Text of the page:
# joule

For the meaning of any metric prefix, go here.

Convert between joules or megajoules and other major units of energy.

Convert between joules per second and other major units of power.

The unit of energy in SI. Symbol, J. The work done when the point of application of a force of 1 newton is displaced 1 meter in the direction of the force. One watt-second is equal to 1 joule.

The joule’s dimensions are L²MT⁻². It is force × length (newton × meter, or in terms of base units only:)

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The joule is named for James Prescott Joule (1818 – 1889), who in 1845 was the first to measure the equivalence of work and heat, by using falling weights to rotate paddles in water and measuring the rise in temperature of the water.

The joule was adopted in 1889 by the International Electrical Congress in Paris. When the CGPM first defined SI, in 1960, it included the joule as one of the derived units.

## sources

1

Fifteenth Report— Bath, 1888.

It was also agreed to adopt the name “Joule” for 10⁷ C.G.S. units of work. Thus a Joule is equal to 10⁷ ergs. It is the work done in one second by the power of one Watt, or again the work done when a current of one Ampere flows for one second between two points between which the difference of potential is one Volt, and hence a power of one Watt is one Joule per second.

F. E. Smith, editor.
Reports of the Committee on Electrical Standards Appointed by the British Association for the Advancement of Science.
Cambridge (UK): Cambridge University Press, 1913.
Page 342.

2

The International Electrical Conference at Paris

[excerpts from the article]

Paris, France, Aug. 27, 1889.— … M. Guillaume also presented some considerations on uniformity of notation. He recalled the decisions taken by the International Committee on Weights and Measures for the metric units, and proposed to adopt an analogous system for the mechanical and electrical units. The system consists in designating each of the units dyne, erg, barie, watt, volt, ampere, farad, coulomb and joule by two initials in Roman characters; the ohm would be designated by ω; the usual multiples and submultiples would be the following: mega M, kilo k, milli m and micro µ.

Paris, Aug. 29, 1889.— The Committee appointed for the purpose brought in the resolutions to their section on the adoption of the joule and the watt, which are given in the report of Saturday's proceedings, to be found below. A discussion followed their reading.

Paris, Aug. 30, 1889.— The meeting was opened by the section approving the conclusions of the committee on units relative to the adoption of the watt and joule, and given in the last day's proceedings.

Paris, Aug. 31, 1889.— The President then put to a vote the various recommendations adopted by the different sections as follows:

The practical unit of work is the Joule. It is equal to 10⁷ C. G. S. units of work; it is the energy expended during one second by one ampere through a resistance of one ohm.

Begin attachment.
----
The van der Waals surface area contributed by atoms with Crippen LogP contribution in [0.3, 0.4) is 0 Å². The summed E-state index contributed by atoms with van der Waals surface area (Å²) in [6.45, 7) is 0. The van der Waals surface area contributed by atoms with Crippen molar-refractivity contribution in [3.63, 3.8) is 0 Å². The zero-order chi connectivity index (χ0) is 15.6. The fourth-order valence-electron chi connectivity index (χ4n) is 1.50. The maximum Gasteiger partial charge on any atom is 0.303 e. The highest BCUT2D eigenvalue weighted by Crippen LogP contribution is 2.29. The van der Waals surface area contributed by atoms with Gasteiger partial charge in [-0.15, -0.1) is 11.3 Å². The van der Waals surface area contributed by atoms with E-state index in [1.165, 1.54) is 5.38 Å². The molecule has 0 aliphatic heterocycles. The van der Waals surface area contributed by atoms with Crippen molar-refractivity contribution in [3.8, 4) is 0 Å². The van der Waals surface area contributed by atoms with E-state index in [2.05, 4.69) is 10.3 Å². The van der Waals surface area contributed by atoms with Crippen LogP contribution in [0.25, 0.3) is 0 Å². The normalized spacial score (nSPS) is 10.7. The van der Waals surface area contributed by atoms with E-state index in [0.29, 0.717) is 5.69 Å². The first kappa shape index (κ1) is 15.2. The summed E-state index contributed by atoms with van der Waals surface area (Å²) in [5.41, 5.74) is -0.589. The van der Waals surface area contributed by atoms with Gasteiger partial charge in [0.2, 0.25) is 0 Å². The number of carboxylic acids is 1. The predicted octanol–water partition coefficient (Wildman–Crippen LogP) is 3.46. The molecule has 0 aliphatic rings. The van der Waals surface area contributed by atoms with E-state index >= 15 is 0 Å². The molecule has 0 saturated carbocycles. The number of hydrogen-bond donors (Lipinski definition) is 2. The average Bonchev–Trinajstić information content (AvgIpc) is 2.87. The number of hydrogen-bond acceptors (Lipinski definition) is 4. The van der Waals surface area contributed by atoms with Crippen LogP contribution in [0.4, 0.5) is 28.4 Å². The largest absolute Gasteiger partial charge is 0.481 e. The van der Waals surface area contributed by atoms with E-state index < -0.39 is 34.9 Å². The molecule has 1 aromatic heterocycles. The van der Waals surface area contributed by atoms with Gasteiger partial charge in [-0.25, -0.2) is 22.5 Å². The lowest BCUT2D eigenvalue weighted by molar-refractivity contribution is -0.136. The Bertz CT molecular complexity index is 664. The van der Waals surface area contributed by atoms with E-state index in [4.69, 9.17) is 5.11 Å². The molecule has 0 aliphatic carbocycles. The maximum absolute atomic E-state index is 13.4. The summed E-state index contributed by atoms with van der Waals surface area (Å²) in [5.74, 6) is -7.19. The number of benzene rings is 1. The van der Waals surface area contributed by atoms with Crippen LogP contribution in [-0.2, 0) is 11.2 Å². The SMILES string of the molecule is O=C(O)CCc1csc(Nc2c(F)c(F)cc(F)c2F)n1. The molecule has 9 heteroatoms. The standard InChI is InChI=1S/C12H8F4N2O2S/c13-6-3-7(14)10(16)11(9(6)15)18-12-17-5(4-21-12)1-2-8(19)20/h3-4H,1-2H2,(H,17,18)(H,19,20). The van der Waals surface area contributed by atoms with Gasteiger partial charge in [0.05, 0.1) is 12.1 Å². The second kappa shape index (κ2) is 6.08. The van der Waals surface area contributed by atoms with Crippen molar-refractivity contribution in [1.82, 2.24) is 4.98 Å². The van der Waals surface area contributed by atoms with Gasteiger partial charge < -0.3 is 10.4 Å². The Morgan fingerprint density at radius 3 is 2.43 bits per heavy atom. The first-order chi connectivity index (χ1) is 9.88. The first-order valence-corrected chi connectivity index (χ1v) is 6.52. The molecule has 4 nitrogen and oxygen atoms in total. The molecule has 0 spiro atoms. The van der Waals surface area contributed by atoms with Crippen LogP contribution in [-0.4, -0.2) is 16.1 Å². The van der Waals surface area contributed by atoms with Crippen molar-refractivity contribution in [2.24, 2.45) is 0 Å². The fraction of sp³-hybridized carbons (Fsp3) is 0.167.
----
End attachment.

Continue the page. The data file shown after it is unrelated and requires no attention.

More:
The Electrical World, vol. 14, no. 3, pages 202 -204 (September 21, 1889).
L'unité pratique de travail est le joule. Il est égal à 10⁷ unités C.G.S. de travail. C'est l'énergie dépensée pendant une seconde par un ampère dans un ohm.

3

Report of the Action of the International Electrical Congress held in Chicago, August 1893, in the Matter of Units of Electrical Measure.

Meetings of the Chamber [of Delegates] continued during six days, at the end of which its members unanimously agreed in the adoption of the following resolution :—

Resolved, That the several Governments represented by the delegates of this International Congress of Electricians be, and they are hereby, recommended to formally adopt as legal units of electrical measure the following:

As a unit of work, the joule, which is equal to 10⁷ units of work in the C.G.S. system, and which is represented sufficiently well for practical use by the energy expended in one second by an international ampere in an international ohm.

From the report by the U.S. delegates (Rowland, Mendenhall, et al) to the U.S. Secretary of State.

4

Twenty-Third Report — Liverpool, 1896.

Proposition I. — For many purposes heat is most conveniently measured in units of energy, and the theoretical C.G.S. unit of heat is 1 erg. The name Joule has been given by the Electrical Standards Committee to 10⁷ ergs.

For many practical purposes heat will continue to be measured in terms of the heat required to raise a measured mass of water through a definite range of temperature.

If the mass of water be 1 gramme, and the range of temperature 1° C. of the hydrogen thermometer from 9.5° C. to 10.5° C. of the scale of that thermometer, then, according to the best of the existing determinations, the amount of heat required is 4.2 Joules.

It will, therefore, be convenient to fix upon this number of Joules as a secondary unit of heat.

This secondary thermal unit may be called a “Calorie.”

F. E. Smith, editor.
Reports of the Committee on Electrical Standards Appointed by the British Association for the Advancement of Science.
Cambridge (UK): Cambridge University Press, 1913.
Page 543.